Krzysztof Wodiczko’s projection will reappear, as it did 30 years ago, on the side of the Hirshhorn Museum. (Lee Stalsworth/Smithsonian Institution)

Monday, Feb. 12

Noel Gallagher at the Anthem: Since Noel Gallagher quit Oasis in 2009 after yet another fight with his brother, Liam, his puckish, controversy-courting remarks have made more headlines than his music — alt-rock that picks up where Oasis left off — which is to say, heavy with homage to his idols. He has described the glossy rock maximalism of his latest album, “Who Built the Moon?,” as himself “in more colorful clothes.” 8 p.m. $37.50-$329.

Royal Nights: Carnival at the Royal: Get an early start to Fat Tuesday celebrations when guest bartender Duane Sylvestre — formerly of Bourbon Steak and now a mixologist for the Campari USA group — whips up tropical rum cocktails perfect for the carnival of his native Trinidad. Sylvestre joins the Royal's new bartending team, Jake Kenny (formerly of the Columbia Room) and Alonzo Freeman (formerly of Sixth Engine), who will be making cocktails of their own. 9 p.m. to 1 a.m. Free; cocktails $6-$8.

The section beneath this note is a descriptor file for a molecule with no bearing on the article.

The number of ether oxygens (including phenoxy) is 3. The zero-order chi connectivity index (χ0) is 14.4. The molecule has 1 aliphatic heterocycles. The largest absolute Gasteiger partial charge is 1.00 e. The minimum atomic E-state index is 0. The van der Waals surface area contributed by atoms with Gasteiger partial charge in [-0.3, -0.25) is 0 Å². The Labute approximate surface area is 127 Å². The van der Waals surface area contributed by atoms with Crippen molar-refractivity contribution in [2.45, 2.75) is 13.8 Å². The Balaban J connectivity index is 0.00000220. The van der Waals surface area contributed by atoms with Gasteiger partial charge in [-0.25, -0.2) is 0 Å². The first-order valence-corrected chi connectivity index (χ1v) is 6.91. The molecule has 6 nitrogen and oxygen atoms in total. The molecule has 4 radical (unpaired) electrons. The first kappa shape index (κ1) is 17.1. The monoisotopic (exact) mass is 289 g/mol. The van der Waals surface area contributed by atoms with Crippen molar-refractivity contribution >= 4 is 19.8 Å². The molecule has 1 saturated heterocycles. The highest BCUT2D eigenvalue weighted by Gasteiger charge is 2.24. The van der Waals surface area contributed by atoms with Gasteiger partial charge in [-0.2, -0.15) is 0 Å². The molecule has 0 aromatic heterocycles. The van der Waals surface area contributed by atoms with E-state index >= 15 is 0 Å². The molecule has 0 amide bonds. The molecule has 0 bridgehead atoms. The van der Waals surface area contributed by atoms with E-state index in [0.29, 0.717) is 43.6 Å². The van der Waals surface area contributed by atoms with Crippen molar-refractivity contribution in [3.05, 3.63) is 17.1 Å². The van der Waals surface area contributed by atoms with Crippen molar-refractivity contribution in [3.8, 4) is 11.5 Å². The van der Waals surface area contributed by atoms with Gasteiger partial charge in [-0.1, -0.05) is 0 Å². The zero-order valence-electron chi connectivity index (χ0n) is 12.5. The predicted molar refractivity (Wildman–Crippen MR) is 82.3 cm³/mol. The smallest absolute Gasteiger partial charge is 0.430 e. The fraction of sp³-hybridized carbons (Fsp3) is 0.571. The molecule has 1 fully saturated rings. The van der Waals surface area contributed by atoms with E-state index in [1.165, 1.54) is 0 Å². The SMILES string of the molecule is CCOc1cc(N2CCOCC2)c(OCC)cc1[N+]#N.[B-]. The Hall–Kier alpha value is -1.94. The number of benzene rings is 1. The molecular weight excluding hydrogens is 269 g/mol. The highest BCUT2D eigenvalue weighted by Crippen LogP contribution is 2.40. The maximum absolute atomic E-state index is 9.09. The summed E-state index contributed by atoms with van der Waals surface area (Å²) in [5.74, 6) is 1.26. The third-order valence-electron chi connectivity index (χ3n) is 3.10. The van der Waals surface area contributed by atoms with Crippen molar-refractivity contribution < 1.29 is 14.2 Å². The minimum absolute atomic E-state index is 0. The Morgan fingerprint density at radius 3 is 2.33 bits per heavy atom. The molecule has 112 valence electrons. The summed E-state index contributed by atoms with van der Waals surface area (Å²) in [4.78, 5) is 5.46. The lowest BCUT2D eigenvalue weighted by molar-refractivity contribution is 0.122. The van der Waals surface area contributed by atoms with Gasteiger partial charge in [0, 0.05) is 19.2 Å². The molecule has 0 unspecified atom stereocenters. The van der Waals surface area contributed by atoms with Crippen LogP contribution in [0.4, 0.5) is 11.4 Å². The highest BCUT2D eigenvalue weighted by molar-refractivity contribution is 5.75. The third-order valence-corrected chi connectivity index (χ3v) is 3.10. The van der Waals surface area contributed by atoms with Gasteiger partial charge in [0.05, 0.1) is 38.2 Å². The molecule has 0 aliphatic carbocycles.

Tuesday, Feb. 13

Mardi Gras at the Wharf: Washington's most buzzed-about development marks its first Fat Tuesday with a parade along the waterfront Wharf Street, live brass band music, a dance party on the District Pier and a fireworks display. Restaurants and businesses at the Wharf are sponsoring (and tossing beads from) parade floats, as well as offering food and drink deals. 6 to 8 p.m. Free.

Mardi Gras Extravaganza at Dock 5: The all-you-can-eat — and drink — party returns to Union Market’s Dock 5 for a second year. A bevy of D.C. food and drink pros, including David Guas, Spike Mendelsohn and Gina Chersevani, are cooking up a Louisiana-style feast, while local mixologists compete to see who can whip up the best hurricane. Don’t forget to bring your best mask and beads for the costume contest. Proceeds benefit D.C. Central Kitchen. 6 to 10 p.m. $65.